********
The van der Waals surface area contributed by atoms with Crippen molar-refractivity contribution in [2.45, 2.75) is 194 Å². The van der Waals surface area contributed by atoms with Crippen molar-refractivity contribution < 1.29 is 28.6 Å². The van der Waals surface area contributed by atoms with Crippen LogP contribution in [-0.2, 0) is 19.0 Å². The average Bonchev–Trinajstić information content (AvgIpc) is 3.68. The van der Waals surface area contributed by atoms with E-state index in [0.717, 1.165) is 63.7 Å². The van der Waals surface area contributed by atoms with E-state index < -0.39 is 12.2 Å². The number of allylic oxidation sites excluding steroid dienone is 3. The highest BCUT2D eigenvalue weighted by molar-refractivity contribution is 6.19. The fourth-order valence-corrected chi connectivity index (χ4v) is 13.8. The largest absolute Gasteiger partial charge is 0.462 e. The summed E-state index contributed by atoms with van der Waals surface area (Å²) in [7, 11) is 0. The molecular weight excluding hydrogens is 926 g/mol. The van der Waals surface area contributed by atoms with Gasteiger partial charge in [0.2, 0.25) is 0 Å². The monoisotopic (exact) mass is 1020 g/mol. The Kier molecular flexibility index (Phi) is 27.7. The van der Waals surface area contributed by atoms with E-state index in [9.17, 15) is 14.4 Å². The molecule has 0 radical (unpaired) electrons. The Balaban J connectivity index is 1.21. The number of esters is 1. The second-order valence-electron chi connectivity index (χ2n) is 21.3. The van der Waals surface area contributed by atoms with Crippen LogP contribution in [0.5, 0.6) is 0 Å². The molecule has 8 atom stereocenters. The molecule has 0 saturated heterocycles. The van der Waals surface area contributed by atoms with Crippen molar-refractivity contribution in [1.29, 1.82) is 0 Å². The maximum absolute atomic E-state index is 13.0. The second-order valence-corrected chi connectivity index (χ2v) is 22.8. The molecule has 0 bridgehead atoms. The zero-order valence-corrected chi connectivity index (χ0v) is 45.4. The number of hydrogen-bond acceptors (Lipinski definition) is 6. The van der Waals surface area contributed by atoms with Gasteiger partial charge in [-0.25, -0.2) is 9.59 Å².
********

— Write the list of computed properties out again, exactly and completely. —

The van der Waals surface area contributed by atoms with Crippen molar-refractivity contribution in [2.45, 2.75) is 194 Å². The van der Waals surface area contributed by atoms with Crippen molar-refractivity contribution < 1.29 is 28.6 Å². The van der Waals surface area contributed by atoms with Crippen LogP contribution in [-0.2, 0) is 19.0 Å². The average Bonchev–Trinajstić information content (AvgIpc) is 3.68. The van der Waals surface area contributed by atoms with E-state index in [0.717, 1.165) is 63.7 Å². The van der Waals surface area contributed by atoms with E-state index < -0.39 is 12.2 Å². The number of allylic oxidation sites excluding steroid dienone is 3. The highest BCUT2D eigenvalue weighted by molar-refractivity contribution is 6.19. The fourth-order valence-corrected chi connectivity index (χ4v) is 13.8. The largest absolute Gasteiger partial charge is 0.462 e. The summed E-state index contributed by atoms with van der Waals surface area (Å²) in [7, 11) is 0. The molecular weight excluding hydrogens is 926 g/mol. The van der Waals surface area contributed by atoms with Gasteiger partial charge in [0.2, 0.25) is 0 Å². The monoisotopic (exact) mass is 1020 g/mol. The Kier molecular flexibility index (Phi) is 27.7. The van der Waals surface area contributed by atoms with E-state index in [9.17, 15) is 14.4 Å². The molecule has 0 radical (unpaired) electrons. The Balaban J connectivity index is 1.21. The number of esters is 1. The second-order valence-electron chi connectivity index (χ2n) is 21.3. The van der Waals surface area contributed by atoms with Crippen LogP contribution in [0.5, 0.6) is 0 Å². The molecule has 8 atom stereocenters. The molecule has 0 saturated heterocycles. The van der Waals surface area contributed by atoms with Crippen molar-refractivity contribution in [1.29, 1.82) is 0 Å². The maximum absolute atomic E-state index is 13.0. The second-order valence-corrected chi connectivity index (χ2v) is 22.8. The molecule has 0 bridgehead atoms. The zero-order valence-corrected chi connectivity index (χ0v) is 45.4. The number of hydrogen-bond acceptors (Lipinski definition) is 6. The van der Waals surface area contributed by atoms with Gasteiger partial charge in [-0.25, -0.2) is 9.59 Å².